At the Consumer Genetics Conference in Boston this week, it was nearly impossible to go an hour without hearing the words “Pathway” or “Walgreens.” That wouldn’t have been the case had the meeting been held before May 11, when Pathway Genomics of San Diego made a deal to sell its genetic testing service in the nationwide drug chain. The product lets consumers spit in a $20 test tube, send the results to a lab, pay $250 or more, and find out some of what’s lurking in their DNA.
Easy, over-the-counter access to tests that consumers may not fully understand is spurring regulators to action. But as with any emerging industry, there’s concern that stringent or misguided government rules could hamper growth and innovation. Certainly, after going unregulated for three years, direct-to-consumer (DTC) genetic tests are about to face their biggest challenge.
Apparently blindsided by the Pathway-Walgreens news, the Food and Drug Administration signaled that it might, for the first time, regulate DTC genetic tests. Congress quickly got involved, sending letters to Pathway and two similar firms, Google-backed 23andMe and Navigenics, asking for documentation on almost everything the companies do. The deadline for the companies’ response is this weekend, and Capitol Hill hearings are probably on the horizon.
DTC genomics companies are already regulated in New York and California, and most experts agree that some federal oversight is needed. If done right, FDA rules could be good for the industry, consumers, and pretty much everyone, except perhaps the random firm promoting the genetic equivalent of snake oil. But if regulation is done wrong or overdone, it could+harm the industry or send genomics startups packing for countries with less stringent laws.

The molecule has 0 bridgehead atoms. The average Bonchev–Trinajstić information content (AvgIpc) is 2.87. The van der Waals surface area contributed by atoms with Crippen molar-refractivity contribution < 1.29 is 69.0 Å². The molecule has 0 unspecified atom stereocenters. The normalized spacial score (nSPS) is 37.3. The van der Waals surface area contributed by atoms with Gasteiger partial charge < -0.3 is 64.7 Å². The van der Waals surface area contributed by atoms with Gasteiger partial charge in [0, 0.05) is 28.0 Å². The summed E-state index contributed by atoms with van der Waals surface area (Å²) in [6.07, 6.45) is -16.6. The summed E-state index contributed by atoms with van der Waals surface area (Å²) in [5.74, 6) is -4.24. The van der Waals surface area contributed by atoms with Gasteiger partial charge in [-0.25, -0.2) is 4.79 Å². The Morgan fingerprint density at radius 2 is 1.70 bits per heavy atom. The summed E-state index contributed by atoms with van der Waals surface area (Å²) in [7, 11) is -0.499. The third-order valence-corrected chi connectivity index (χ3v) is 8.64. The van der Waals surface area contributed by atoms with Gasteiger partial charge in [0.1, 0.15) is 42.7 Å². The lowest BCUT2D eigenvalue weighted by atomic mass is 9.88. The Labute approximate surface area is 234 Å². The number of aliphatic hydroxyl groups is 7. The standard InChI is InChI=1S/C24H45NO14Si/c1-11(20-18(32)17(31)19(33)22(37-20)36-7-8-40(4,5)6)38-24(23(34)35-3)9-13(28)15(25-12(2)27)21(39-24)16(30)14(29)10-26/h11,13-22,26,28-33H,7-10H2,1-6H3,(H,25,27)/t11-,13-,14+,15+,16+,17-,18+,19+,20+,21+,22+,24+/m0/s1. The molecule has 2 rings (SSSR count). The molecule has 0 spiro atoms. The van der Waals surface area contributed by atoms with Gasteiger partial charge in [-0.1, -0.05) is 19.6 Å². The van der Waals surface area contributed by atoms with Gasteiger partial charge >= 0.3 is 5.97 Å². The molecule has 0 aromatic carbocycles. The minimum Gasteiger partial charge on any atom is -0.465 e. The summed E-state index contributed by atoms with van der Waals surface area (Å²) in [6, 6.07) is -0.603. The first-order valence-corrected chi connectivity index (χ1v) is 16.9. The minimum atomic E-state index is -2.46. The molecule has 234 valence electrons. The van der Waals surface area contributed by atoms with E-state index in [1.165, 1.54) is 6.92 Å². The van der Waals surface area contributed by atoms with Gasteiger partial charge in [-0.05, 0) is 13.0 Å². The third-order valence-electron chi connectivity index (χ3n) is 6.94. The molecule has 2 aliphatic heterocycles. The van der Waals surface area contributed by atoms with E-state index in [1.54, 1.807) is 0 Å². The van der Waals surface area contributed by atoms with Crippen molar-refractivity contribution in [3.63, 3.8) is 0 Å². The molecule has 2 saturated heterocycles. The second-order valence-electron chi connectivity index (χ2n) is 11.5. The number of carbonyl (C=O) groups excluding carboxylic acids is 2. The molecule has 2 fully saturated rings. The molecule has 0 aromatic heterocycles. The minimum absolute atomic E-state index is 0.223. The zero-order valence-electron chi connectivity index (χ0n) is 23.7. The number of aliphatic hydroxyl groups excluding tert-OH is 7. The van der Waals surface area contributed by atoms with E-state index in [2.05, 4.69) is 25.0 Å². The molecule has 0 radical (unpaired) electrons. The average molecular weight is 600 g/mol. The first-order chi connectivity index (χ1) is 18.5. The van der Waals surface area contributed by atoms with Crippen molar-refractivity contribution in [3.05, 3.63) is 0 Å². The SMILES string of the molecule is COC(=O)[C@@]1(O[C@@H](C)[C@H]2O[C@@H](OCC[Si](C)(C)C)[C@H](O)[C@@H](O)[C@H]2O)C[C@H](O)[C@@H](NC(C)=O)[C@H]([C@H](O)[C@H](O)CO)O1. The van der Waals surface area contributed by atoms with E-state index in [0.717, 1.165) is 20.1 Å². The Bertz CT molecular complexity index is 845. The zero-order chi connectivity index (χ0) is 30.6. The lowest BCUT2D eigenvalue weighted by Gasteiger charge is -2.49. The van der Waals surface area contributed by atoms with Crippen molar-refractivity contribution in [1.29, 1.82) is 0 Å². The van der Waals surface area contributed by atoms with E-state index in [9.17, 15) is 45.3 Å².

“The complexity of some of these tests is such that it is really hard to come to consensus” on what to do about them, says Joann Boughman, executive vice president of the American Society of Human Genetics. “But it’s time we just had to grapple with this and understand that no matter what happens, not everybody is going to be happy.”
The FDA’s reluctance to regulate health-related DTC genomic tests so far has frustrated some in the industry—and critics outside of it—who would have preferred more guidance from the beginning. But the agency has not been ignoring the tests since 2007, when they first appeared. It has been gathering information on them all along. Even in 2000 the FDA was aware of some of the concerns it now has to confront; they were invoked in a report from the secretary’s Advisory Committee on Genetic Testing that year.
Some of the report’s conclusions were reflected in the FDA’s draft guidelines for regulating in vitro diagnostic multivariate index assays that were released in 2006 and again, in a second draft, in 2007. The industry reacted badly to those two proposals. “They were vague, and it would have been expensive for independent labs to comply with them,” says Dan Vorhaus, an attorney at Robinson Bradshaw & Hinson who focuses on genomics. “There was a lot of ambiguity in what the FDA was proposing. It wasn’t clear how it would be applied.”